Excel Formula To Calculate Difference Between Today And Another Date Option Valuation

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Option Valuation

Option delta or hedge ratio

The hedge ratio is commonly referred to as option delta. A ratio is a tool that enables us to summarize the overall exposure of a portfolio of options with different exercise prices and maturity periods. The option ratio is the change in option price for a 1\$ increase in share price. A call option has a positive hedge ratio and a put option has a negative hedge ratio.

Under the black scale option formula, the hedge ratio for a call option is N (d1) and the hedge ratio for a put is N (d1)-1. Note that N (d) refers to the area under the standard normal curve up to d. Therefore, the call option hedge ratio should be positive and the put option hedge ratio should be negative and have an absolute value less than 1.0.

Implied Volatility

Black scale option valuation assumes volatility is given. We can ask a different question. What is the volatility (or standard deviation) of the option price observed to be consistent with the Blackscale formula? This is the inherent volatility of the stock. Implied volatility is the volatility implied by the option price. An investor can compare actual and implied volatility.

If the actual volatility is greater than the implied volatility, the investor may conclude that the option fair value is greater than the observed value. Hence, she may consider the option as a good investment. You can use an Excel spreadsheet to calculate the black scale option price and implied volatility.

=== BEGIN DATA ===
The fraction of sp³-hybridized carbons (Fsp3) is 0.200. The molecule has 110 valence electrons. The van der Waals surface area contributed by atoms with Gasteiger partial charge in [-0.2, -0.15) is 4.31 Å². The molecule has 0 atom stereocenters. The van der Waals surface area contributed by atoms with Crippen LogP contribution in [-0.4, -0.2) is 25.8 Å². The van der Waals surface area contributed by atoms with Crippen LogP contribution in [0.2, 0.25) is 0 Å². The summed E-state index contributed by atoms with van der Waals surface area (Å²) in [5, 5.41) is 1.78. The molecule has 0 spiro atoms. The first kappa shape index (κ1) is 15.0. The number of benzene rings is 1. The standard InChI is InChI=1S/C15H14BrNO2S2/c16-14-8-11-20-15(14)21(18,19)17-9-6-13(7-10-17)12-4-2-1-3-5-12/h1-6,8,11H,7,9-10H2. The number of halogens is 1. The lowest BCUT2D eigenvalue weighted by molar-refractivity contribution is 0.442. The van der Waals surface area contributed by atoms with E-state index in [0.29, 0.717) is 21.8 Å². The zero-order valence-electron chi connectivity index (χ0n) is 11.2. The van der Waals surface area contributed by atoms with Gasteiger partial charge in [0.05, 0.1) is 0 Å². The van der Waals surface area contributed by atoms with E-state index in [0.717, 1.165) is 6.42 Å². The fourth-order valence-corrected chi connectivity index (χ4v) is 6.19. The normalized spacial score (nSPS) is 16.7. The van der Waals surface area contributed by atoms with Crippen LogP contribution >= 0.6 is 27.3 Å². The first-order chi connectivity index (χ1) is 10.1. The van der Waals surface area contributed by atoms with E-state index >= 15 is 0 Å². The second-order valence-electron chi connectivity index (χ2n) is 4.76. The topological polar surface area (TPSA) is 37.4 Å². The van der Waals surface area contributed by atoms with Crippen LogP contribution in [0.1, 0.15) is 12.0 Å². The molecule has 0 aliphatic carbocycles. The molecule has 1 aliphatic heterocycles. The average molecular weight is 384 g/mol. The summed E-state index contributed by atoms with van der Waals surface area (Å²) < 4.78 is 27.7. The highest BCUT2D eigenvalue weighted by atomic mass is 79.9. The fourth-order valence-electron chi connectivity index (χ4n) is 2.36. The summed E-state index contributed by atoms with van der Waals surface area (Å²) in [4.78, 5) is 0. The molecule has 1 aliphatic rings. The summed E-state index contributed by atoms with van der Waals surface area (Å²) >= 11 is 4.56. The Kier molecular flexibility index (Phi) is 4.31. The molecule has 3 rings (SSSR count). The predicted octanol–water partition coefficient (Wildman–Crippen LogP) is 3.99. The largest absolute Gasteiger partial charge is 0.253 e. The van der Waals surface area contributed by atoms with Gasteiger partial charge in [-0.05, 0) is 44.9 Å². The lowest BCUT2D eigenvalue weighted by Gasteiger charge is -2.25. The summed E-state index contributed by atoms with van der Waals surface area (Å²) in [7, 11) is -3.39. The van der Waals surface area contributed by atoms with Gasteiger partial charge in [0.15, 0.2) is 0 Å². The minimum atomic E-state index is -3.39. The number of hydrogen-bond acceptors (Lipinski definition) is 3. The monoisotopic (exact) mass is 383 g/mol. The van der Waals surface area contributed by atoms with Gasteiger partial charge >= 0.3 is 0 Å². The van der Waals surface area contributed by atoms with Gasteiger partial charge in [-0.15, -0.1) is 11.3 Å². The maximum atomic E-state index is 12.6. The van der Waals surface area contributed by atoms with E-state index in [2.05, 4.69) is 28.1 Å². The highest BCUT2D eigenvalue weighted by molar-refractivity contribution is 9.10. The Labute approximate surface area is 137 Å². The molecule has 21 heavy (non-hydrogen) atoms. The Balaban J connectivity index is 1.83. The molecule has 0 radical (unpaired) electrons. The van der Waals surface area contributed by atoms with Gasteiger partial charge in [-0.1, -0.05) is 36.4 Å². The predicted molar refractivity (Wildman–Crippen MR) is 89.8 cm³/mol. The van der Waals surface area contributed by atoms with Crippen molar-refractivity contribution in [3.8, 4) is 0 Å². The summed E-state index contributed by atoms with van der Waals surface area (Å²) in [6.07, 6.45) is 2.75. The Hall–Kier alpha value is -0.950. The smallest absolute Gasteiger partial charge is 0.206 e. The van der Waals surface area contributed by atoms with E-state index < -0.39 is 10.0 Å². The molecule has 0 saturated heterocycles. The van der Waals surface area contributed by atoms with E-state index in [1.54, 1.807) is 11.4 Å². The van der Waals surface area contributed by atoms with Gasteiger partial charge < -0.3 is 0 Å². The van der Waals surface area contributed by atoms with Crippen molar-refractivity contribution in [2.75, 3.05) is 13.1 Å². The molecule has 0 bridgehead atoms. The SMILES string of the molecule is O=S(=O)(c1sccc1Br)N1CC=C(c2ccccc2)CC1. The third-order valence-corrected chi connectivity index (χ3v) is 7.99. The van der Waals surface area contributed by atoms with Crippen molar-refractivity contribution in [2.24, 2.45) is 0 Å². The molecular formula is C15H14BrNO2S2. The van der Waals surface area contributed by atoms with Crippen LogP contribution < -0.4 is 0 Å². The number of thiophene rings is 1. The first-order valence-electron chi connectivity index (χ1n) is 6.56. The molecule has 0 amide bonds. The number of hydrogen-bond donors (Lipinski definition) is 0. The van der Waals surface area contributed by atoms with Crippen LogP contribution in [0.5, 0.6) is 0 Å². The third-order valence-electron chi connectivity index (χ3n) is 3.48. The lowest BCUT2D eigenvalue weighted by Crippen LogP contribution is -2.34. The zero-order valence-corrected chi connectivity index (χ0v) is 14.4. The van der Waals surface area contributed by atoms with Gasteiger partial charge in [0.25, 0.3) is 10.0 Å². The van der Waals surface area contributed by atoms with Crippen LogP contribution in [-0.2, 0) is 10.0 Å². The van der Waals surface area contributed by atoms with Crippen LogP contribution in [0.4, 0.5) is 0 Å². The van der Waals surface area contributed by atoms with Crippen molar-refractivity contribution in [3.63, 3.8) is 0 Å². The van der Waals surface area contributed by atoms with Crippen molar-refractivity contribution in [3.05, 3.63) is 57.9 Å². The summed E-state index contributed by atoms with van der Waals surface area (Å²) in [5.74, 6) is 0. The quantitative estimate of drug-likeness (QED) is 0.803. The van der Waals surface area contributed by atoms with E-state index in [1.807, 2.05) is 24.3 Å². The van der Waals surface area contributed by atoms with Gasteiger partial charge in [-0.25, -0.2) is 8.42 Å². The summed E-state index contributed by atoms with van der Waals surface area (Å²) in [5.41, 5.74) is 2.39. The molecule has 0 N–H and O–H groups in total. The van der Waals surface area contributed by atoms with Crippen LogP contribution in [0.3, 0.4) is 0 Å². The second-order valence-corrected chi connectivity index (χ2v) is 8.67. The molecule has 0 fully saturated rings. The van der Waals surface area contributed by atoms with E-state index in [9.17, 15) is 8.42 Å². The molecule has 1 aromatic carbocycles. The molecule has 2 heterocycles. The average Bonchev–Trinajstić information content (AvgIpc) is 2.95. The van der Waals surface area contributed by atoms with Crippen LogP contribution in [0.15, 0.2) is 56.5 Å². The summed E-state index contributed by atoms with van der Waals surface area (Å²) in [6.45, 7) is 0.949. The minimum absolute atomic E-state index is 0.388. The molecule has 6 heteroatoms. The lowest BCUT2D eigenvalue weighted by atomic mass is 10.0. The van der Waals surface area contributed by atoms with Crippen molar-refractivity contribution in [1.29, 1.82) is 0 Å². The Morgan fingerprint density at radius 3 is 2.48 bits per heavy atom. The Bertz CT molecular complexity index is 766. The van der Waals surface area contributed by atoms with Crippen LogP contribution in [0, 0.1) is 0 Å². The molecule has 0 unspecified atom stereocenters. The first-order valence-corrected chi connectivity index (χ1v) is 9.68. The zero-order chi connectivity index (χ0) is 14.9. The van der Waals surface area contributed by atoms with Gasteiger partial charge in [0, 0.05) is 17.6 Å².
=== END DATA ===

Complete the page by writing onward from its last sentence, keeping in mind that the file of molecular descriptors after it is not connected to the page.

Dividend paying share options

The share price decreases by an amount that reflects the payment of the dividend. Consequently, the price of the call option will decrease and the price of the put option will increase. Share price risk is considered to have a low component and a risky component. The black scale model includes the risky part of the share price. The current value of the dividend (from the ex-dividend date to the present) can be treated as the de-risked component of the share price. Therefore, to value a call option, we must adjust the share price downward for the present value of dividend payments over the life of the option, and then use the black scale model. We also have to adjust for volatility in the case of dividend-paying stocks because in the black scale model it is the volatility of the risky part of the share price. This is usually ignored in practice.

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